// product-catalogue/src/test/java/productcatalogue/ProductCatalogueAppIT.java
package productcatalogue;

import au.com.dius.pact.provider.junit.Provider;
import au.com.dius.pact.provider.junit.State;
import au.com.dius.pact.provider.junit.loader.PactBroker;
import au.com.dius.pact.provider.junit.target.HttpTarget;
import au.com.dius.pact.provider.junit.target.Target;
import au.com.dius.pact.provider.junit.target.TestTarget;
import au.com.dius.pact.provider.spring.SpringRestPactRunner;
import productcatalogue.util.DataFixtureLoader;
import productcatalogue.util.TestCase;
import org.junit.After;
import org.junit.runner.RunWith;
import org.springframework.beans.factory.annotation.Autowired;
import org.springframework.boot.test.context.SpringBootTest;

@RunWith(SpringRestPactRunner.class)
@Provider("products-catalogue-service")
@SpringBootTest(webEnvironment = SpringBootTest.WebEnvironment.DEFINED_PORT, classes = ProductCatalogueApplication.class)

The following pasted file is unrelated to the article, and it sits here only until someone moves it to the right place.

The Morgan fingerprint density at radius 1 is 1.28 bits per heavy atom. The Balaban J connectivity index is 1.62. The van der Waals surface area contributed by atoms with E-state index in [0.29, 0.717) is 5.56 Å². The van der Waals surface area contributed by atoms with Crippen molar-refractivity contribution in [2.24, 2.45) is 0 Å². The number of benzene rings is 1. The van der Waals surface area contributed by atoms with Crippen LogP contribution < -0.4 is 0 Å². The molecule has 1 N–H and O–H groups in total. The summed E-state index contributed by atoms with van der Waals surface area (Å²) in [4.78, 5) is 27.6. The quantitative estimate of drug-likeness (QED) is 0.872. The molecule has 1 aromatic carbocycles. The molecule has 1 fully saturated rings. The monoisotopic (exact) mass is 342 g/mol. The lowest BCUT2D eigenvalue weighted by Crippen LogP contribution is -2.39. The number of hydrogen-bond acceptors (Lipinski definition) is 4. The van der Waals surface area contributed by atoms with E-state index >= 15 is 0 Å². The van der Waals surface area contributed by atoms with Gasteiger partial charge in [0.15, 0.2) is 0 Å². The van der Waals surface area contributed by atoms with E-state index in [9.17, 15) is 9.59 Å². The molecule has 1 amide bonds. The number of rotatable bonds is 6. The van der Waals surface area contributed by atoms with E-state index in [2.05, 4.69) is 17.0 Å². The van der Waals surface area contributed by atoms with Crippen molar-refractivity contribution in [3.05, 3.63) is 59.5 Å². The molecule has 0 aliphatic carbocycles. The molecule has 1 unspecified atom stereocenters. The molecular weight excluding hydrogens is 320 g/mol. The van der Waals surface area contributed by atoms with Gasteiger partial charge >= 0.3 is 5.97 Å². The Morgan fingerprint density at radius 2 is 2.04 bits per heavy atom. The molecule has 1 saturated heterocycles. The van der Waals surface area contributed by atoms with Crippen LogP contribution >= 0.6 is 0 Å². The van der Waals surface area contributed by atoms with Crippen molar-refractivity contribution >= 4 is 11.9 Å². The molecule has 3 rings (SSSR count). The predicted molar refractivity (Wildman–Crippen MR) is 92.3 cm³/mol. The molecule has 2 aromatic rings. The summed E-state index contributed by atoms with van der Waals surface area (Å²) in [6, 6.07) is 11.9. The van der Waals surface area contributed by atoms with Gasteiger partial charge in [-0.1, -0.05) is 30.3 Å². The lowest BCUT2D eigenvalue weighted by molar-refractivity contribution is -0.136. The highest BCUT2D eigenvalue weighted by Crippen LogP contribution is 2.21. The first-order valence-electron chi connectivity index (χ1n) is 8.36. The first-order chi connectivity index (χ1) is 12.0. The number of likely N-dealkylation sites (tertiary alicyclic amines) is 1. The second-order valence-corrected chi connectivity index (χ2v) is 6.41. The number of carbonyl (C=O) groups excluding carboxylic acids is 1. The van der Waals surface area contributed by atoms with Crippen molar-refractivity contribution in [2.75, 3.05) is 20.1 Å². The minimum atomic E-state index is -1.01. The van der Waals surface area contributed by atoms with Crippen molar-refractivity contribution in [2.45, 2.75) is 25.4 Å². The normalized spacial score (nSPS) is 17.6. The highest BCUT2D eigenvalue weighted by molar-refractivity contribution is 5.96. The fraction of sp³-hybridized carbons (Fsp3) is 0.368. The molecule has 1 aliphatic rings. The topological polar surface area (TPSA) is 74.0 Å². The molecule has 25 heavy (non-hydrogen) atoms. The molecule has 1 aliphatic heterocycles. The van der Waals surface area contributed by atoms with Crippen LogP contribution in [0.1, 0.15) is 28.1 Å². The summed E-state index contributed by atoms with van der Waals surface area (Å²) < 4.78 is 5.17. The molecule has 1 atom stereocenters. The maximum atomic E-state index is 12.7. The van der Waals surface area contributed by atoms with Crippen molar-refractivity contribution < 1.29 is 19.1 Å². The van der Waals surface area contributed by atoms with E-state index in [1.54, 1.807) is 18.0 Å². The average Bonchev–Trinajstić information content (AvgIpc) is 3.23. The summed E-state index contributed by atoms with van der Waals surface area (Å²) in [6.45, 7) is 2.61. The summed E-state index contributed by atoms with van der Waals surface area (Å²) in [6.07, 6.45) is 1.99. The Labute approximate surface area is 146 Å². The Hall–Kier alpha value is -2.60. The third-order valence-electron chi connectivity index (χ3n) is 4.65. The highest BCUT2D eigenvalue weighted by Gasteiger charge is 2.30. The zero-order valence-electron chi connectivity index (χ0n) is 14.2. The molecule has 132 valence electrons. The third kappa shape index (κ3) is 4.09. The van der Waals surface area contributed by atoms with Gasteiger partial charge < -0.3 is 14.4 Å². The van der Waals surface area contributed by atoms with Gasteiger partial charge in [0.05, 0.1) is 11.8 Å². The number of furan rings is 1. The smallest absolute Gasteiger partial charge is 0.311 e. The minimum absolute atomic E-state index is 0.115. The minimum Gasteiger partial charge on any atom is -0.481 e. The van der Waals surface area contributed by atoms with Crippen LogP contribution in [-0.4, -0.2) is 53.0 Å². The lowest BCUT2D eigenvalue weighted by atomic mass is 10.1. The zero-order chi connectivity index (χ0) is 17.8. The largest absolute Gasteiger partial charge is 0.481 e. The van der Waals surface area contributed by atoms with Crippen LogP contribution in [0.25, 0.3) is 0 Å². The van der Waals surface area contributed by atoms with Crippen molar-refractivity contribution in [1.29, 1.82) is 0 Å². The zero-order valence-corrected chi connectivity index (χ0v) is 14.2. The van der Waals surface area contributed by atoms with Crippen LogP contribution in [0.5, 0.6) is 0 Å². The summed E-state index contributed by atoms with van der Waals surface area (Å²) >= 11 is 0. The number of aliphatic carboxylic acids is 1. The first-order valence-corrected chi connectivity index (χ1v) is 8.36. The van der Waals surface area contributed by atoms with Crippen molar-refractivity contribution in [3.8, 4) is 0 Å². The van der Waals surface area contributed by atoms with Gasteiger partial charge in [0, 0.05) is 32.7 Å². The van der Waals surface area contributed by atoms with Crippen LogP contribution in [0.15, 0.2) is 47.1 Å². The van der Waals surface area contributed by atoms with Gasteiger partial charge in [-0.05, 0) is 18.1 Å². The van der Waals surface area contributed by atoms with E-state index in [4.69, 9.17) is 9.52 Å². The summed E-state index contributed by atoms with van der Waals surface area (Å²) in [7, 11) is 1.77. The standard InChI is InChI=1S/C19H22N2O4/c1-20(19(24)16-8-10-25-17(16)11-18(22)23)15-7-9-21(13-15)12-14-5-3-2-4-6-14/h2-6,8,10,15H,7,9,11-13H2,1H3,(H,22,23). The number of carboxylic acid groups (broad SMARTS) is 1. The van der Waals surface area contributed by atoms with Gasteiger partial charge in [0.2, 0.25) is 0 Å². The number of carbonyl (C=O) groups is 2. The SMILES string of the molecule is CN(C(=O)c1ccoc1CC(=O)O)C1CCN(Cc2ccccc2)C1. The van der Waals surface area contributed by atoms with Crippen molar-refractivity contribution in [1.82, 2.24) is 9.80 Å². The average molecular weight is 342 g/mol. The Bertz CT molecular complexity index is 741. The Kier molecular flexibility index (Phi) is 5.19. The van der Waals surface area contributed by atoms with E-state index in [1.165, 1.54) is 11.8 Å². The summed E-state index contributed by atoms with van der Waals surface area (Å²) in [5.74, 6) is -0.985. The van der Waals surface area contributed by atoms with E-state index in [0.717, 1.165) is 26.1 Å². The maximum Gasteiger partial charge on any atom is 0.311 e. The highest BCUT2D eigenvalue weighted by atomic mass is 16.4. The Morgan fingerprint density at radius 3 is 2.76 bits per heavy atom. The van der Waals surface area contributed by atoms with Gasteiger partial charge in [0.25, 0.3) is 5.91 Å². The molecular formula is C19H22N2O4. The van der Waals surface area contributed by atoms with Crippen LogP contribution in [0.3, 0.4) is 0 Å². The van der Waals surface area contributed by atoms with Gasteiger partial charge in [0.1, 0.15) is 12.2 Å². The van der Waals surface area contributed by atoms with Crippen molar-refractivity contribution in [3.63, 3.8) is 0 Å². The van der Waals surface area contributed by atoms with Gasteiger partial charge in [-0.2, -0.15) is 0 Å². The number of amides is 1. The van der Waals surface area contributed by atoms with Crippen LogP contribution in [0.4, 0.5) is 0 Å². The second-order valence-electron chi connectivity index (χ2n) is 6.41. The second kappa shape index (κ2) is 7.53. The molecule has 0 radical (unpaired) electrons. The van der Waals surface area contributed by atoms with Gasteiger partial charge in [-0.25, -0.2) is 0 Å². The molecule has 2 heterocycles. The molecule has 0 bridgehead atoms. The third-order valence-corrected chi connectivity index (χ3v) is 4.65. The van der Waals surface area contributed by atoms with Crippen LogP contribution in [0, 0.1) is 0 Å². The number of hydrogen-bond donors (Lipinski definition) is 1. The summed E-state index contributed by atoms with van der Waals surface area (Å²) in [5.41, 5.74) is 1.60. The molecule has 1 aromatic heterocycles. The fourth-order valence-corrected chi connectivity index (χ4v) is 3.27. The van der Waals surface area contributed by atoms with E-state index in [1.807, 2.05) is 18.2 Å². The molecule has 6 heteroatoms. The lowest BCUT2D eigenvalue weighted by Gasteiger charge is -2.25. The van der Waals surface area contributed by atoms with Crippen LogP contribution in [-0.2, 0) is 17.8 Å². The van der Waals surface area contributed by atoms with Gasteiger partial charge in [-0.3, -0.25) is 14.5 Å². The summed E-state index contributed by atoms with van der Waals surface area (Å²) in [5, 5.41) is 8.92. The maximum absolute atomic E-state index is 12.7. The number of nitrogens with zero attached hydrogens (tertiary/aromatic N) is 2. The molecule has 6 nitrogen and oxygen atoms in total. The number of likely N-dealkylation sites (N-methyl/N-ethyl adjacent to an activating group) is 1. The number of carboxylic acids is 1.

@PactBroker(protocol = "http", host = "127.0.0.1", port = "1080")
public class ProductCatalogueAppIT {

    @TestTarget
    public Target target = new HttpTarget(8080);
    
    @Autowired
    private DataFixtureLoader dataFixtureLoader;

    @After
    public void clearDatabase() throws Exception {
        dataFixtureLoader.reset();
    }
    
    @State("there are 5 products in the category 1")
    public void setUpStateThereAreFiveProductsInCategory1() throws Exception {
        dataFixtureLoader.setUpFixture(TestCase.FIVE_PRODUCTS_IN_CATEGORY_1);
    }

    @State("there is a product iPhone 8")
    public void setUpStateThereIsAProductIPhone8() throws Exception {
        dataFixtureLoader.setUpFixture(TestCase.ONE_PRODUCT);
    }

    @State("there are 6 categories")
    public void setUpStateThereAre6Categories() throws Exception {
        dataFixtureLoader.setUpFixture(TestCase.SIX_CATEGORIES);
    }
}

If we run the tests once again after we have finished the implementation of the three interactions of the contract, will see that now the tests are passing.